Build a Hovercraft for Travel on the Moon
In this science activity, kids engineer a hovercraft that uses air power to float and move.
A hovercraft is designed to use a cushion of air to float over a surface so there is less friction between the vehicle and the surface. Do you think a hovercraft would work for traveling on the Moon? Consider that there is no atmosphere – which means there is no air! So you’d have to make your own air somehow, and design a way to keep the air from floating away into space!
Can you think of advantages to using a hovercraft-type vehicle on the Moon’s surface? Engineers have designed lots of ways to travel on the Moon: some vehicles have 4 wheels, others walk, and still others are designed to hop!
- Recycled water bottle nozzle - 1 per student
- Recycled CD - 1 per student
- Hot glue and hot glue gun
- Permanent markers
- Balloon - 1 per student
- Balloon pump (optional)
Carefully hot glue a recycled water bottle nozzle over the hole of a CD, with the printed side of the CD facing up and the "play" side of the CD facing down. The nozzle should be pointing upwards, just like it would if it were still attached to a bottle. This is the body of your hovercraft. Decorate the top as desired; permanent markers will work well on the metal CD. Don't add anything heavy or unbalanced or put anything on the bottom side or your hovercraft won't glide.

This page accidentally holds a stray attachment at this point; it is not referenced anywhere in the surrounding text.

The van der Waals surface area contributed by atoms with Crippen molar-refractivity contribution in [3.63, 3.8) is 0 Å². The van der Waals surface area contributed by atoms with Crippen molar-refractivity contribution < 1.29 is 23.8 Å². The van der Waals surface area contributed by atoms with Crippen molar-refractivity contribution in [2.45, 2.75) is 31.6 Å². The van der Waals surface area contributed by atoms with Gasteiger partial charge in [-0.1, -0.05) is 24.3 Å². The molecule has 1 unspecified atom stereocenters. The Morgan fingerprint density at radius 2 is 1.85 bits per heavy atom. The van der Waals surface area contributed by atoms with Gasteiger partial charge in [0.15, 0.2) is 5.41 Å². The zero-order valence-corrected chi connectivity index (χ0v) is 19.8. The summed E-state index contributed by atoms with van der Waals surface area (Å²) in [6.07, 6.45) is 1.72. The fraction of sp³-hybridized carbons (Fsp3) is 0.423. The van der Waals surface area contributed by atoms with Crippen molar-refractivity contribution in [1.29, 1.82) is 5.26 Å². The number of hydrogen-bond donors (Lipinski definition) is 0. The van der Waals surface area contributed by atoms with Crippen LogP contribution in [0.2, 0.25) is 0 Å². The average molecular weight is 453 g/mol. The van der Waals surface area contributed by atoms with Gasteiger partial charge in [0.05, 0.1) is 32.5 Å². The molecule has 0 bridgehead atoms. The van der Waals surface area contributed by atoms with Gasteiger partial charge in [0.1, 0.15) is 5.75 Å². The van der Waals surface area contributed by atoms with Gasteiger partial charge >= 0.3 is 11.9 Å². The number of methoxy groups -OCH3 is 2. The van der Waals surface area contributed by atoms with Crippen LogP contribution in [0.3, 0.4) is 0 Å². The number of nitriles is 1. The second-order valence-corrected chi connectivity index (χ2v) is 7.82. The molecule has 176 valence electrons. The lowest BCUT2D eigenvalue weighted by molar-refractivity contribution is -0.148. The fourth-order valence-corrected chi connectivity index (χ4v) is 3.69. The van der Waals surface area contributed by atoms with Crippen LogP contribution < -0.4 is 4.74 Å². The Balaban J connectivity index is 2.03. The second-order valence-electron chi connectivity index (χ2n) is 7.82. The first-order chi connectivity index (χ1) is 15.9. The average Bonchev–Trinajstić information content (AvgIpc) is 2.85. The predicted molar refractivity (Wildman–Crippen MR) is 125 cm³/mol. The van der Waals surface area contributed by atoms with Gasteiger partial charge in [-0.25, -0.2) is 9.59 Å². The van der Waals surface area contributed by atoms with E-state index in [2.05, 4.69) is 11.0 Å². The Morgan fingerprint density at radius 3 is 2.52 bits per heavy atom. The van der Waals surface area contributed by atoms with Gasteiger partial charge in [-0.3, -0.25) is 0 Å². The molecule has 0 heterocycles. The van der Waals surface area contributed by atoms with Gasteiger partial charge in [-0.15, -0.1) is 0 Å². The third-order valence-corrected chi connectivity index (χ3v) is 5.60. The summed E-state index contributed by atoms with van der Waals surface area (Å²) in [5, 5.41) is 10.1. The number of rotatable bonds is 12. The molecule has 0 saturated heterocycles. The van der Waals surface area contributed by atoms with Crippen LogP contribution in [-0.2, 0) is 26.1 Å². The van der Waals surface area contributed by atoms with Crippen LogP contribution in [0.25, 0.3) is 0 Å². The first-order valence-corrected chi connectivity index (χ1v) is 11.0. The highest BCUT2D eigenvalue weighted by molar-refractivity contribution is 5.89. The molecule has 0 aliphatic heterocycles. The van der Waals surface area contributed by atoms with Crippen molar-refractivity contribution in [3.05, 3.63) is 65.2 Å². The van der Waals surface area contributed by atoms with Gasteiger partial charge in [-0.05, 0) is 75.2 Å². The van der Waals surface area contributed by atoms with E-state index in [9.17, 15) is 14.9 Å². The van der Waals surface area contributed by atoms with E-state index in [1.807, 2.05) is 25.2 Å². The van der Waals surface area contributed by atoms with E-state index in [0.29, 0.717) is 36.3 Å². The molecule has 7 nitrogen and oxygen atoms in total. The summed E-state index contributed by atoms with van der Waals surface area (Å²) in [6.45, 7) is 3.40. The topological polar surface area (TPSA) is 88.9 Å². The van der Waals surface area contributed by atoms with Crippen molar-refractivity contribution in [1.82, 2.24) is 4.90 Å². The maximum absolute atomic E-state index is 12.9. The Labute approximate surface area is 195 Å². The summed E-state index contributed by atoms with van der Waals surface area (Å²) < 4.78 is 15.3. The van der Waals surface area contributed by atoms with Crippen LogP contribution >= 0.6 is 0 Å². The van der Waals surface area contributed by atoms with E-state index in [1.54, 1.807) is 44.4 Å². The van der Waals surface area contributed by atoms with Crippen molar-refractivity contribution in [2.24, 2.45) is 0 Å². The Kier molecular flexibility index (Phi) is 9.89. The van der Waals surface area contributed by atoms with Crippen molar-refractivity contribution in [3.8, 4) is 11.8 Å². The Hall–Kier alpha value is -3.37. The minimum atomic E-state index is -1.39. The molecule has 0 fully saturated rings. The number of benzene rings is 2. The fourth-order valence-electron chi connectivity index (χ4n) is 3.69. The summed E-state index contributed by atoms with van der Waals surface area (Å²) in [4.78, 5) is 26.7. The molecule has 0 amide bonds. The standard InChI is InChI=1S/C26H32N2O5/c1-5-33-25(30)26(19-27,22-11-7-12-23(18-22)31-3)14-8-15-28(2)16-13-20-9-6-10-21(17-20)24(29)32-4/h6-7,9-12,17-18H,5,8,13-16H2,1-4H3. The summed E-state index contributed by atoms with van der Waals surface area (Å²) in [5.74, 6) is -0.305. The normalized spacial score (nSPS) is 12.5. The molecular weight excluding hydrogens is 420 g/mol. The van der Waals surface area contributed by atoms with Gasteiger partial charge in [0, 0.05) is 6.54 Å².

When you are ready to launch, move the nozzle to the open position. Blow up your balloon, then twist the bottom closed to keep the air in. Attach the bottom of the balloon to the open nozzle without letting any air out (this might take some practice). Place the hovercraft on a very smooth, hard, even surface. Let go of your balloon, give your craft a push and watch as it glides away!
Now try out your hovercraft on different surfaces. Where does your hovercraft travel best?